Thursday, November 5, 2009

Water Sources

What kinds of water are there?
We are really talking about two sources of water when we talk about water supply. They are groundwater and surface water. We were lucky enough to visit three water companies that showed us how water supply works from both of these sources.
What is surface water?
Surface water is the easiest water to understand because we see it every day. It is any water that travels or is stored on top of the ground. This would be the water that is in rivers, lakes, streams, reservoirs, even the oceans--even though we can't drink salt water. Snow can become surface and groundwater. An example of this is when it snows a few times on a mountain. The snow might not melt in between snows. When it warms up in the spring, there could be too much water for the earth to absorb. This causes the melted snow water to run down the mountains as surface water until it reaches a body of water. Sometimes surface water sinks into the ground and becomes ground water. We visited a few water facilities and each one mentioned runoff. Runoff is the water that runs in gutters, off roofs, and out of mall parking lots when it rains. This is surface water, too. Runoff is a problem because it carries bad things like car oil, road salt, and trash into the water supply. Surface water is treated before it becomes drinking water. This is done because things like leaves, fish, animal droppings, and boat fuel can easily get into lakes, streams, and rivers. Some companies try to use groundwater more than surface water because it is cleaner.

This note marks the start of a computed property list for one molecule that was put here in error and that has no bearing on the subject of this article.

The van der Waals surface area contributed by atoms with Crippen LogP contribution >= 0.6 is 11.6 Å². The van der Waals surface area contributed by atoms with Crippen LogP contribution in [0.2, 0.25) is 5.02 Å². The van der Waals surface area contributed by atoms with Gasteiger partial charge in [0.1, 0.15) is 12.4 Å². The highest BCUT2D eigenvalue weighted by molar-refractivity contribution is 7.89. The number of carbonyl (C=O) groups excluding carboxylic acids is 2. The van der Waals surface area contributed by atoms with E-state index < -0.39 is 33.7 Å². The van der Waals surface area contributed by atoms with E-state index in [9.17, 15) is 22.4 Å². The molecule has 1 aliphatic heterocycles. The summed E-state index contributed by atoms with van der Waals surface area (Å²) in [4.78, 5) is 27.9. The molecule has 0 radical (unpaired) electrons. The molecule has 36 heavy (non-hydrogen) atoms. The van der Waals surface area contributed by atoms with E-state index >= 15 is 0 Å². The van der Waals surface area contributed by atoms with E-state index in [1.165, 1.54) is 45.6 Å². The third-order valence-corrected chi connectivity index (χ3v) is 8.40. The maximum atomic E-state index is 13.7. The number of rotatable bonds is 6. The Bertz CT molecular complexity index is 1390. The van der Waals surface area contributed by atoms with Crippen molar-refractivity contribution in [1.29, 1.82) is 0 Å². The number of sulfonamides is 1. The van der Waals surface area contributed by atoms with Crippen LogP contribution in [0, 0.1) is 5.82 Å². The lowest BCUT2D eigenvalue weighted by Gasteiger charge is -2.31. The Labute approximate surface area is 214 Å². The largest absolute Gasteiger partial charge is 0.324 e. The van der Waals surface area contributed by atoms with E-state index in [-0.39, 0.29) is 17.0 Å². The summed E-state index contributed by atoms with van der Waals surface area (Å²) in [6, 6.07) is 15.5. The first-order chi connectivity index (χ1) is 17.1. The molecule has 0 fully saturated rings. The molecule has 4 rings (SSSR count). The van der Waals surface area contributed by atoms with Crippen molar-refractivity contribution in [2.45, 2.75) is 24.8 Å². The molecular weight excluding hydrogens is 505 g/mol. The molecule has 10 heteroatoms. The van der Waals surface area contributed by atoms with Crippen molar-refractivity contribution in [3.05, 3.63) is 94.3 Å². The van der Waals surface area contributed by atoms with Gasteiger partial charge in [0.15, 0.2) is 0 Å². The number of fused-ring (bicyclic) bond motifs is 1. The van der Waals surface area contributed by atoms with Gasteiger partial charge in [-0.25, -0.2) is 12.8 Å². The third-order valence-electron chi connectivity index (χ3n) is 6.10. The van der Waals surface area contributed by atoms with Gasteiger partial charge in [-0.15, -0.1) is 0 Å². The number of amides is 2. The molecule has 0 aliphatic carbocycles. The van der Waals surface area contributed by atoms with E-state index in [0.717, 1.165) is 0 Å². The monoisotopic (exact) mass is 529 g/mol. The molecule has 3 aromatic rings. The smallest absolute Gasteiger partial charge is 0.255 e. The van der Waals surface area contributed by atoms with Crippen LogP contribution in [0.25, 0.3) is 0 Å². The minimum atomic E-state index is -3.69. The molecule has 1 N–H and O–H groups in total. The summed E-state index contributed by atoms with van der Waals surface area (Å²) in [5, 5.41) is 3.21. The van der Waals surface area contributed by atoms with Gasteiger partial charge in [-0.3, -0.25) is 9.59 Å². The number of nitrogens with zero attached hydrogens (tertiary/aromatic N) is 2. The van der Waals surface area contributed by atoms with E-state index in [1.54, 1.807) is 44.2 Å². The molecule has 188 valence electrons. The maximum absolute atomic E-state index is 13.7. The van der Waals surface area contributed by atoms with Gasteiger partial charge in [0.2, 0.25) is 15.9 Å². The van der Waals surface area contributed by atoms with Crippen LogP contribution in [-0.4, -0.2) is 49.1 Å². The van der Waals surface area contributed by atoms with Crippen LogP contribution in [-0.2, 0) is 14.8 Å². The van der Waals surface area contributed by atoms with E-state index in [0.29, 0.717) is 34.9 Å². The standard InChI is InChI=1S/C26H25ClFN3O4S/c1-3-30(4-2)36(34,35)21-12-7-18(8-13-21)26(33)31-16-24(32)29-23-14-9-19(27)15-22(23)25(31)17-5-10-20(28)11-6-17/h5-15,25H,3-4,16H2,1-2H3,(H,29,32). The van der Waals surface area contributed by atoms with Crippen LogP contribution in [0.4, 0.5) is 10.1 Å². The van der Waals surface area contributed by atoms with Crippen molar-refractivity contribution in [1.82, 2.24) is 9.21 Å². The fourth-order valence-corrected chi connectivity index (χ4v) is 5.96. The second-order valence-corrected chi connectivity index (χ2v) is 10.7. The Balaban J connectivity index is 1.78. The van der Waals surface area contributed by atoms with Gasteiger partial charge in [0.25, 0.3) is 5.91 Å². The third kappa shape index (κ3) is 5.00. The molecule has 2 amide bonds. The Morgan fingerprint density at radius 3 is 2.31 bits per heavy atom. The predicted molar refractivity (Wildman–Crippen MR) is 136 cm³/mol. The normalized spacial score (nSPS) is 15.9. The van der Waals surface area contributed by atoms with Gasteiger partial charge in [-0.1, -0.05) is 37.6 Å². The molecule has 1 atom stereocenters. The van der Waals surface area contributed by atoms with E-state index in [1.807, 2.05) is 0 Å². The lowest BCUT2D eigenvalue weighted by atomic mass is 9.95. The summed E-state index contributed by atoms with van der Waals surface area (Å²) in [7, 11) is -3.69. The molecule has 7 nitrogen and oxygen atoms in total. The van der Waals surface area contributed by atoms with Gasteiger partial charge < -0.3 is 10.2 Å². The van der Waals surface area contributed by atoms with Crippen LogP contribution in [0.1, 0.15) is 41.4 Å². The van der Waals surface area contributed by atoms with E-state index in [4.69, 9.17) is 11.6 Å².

What is ground water?
Ground water is a little harder to understand than surface water because you can't actually see this water. Any water that is underground is groundwater. Half of the people in the United States use ground water for drinking water. In the water cycle, some of the precipitation sinks into the ground and goes intowatersheds, aquifers and springs. The amount of water that seeps into the ground depends on how steep the land is and what is under ground. For example: places that have lots of sand underground will allow more water to sink in than ones that have lots of rock. When the water seeps down, it will reach a layer of ground that already has water in it. That is the saturated zone. The highest point in the saturated zone is called the water table. The water table can raise and lower depending on seasons and rainfall. Groundwater flows through layers of sand, clay, rock, and gravel. This cleans the water. [Check out our sand and gravel filter experiment.] Because groundwater stays underground, things that fall into surface water can't fall into it. This means that groundwater stays cleaner than water on the surface. It has its problems, too. When farmers use fertilizers and insecticides, rain will wash them into the soil where they get into aquifers [groundwater]. Gas stations have big, underground tanks where they keep the gas. If these leak, the gas sinks into the groundwater, too. Groundwater doesn't need as much treatment as surface water, but it usually gets some because of these problems.
Go to Water on the Move

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